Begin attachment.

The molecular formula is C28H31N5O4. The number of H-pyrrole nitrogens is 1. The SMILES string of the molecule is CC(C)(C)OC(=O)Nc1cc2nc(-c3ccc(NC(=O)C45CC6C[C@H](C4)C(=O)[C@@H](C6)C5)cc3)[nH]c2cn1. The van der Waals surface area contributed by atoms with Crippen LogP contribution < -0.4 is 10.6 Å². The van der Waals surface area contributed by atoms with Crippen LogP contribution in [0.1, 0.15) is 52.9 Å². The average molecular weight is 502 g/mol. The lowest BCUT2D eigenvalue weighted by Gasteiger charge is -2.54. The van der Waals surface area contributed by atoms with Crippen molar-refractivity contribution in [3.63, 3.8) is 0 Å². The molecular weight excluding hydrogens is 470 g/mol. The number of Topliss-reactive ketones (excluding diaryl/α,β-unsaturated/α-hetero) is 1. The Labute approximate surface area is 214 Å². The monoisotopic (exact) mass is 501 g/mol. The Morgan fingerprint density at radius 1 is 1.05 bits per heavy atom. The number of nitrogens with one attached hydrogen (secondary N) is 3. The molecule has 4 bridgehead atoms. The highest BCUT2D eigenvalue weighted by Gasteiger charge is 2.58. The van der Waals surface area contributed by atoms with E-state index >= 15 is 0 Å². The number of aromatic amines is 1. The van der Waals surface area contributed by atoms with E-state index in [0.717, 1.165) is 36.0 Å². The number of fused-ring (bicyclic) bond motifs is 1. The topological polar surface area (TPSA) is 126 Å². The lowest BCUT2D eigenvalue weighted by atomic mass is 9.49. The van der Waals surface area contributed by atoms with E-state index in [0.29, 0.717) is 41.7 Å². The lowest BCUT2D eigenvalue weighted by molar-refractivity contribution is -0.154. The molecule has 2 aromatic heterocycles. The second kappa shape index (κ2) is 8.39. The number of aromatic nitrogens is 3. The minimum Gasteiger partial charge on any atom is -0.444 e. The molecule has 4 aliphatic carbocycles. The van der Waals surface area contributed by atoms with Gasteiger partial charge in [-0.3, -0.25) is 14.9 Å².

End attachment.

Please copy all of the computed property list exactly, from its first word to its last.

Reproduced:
The molecular formula is C28H31N5O4. The number of H-pyrrole nitrogens is 1. The SMILES string of the molecule is CC(C)(C)OC(=O)Nc1cc2nc(-c3ccc(NC(=O)C45CC6C[C@H](C4)C(=O)[C@@H](C6)C5)cc3)[nH]c2cn1. The van der Waals surface area contributed by atoms with Crippen LogP contribution < -0.4 is 10.6 Å². The van der Waals surface area contributed by atoms with Crippen LogP contribution in [0.1, 0.15) is 52.9 Å². The average molecular weight is 502 g/mol. The lowest BCUT2D eigenvalue weighted by Gasteiger charge is -2.54. The van der Waals surface area contributed by atoms with Crippen molar-refractivity contribution in [3.63, 3.8) is 0 Å². The molecular weight excluding hydrogens is 470 g/mol. The number of Topliss-reactive ketones (excluding diaryl/α,β-unsaturated/α-hetero) is 1. The Labute approximate surface area is 214 Å². The monoisotopic (exact) mass is 501 g/mol. The Morgan fingerprint density at radius 1 is 1.05 bits per heavy atom. The number of nitrogens with one attached hydrogen (secondary N) is 3. The molecule has 4 bridgehead atoms. The highest BCUT2D eigenvalue weighted by Gasteiger charge is 2.58. The van der Waals surface area contributed by atoms with E-state index >= 15 is 0 Å². The number of aromatic amines is 1. The van der Waals surface area contributed by atoms with E-state index in [0.717, 1.165) is 36.0 Å². The number of fused-ring (bicyclic) bond motifs is 1. The topological polar surface area (TPSA) is 126 Å². The lowest BCUT2D eigenvalue weighted by atomic mass is 9.49. The van der Waals surface area contributed by atoms with E-state index in [0.29, 0.717) is 41.7 Å². The lowest BCUT2D eigenvalue weighted by molar-refractivity contribution is -0.154. The molecule has 2 aromatic heterocycles. The second kappa shape index (κ2) is 8.39. The number of aromatic nitrogens is 3. The minimum Gasteiger partial charge on any atom is -0.444 e. The molecule has 4 aliphatic carbocycles. The van der Waals surface area contributed by atoms with Gasteiger partial charge in [-0.3, -0.25) is 14.9 Å².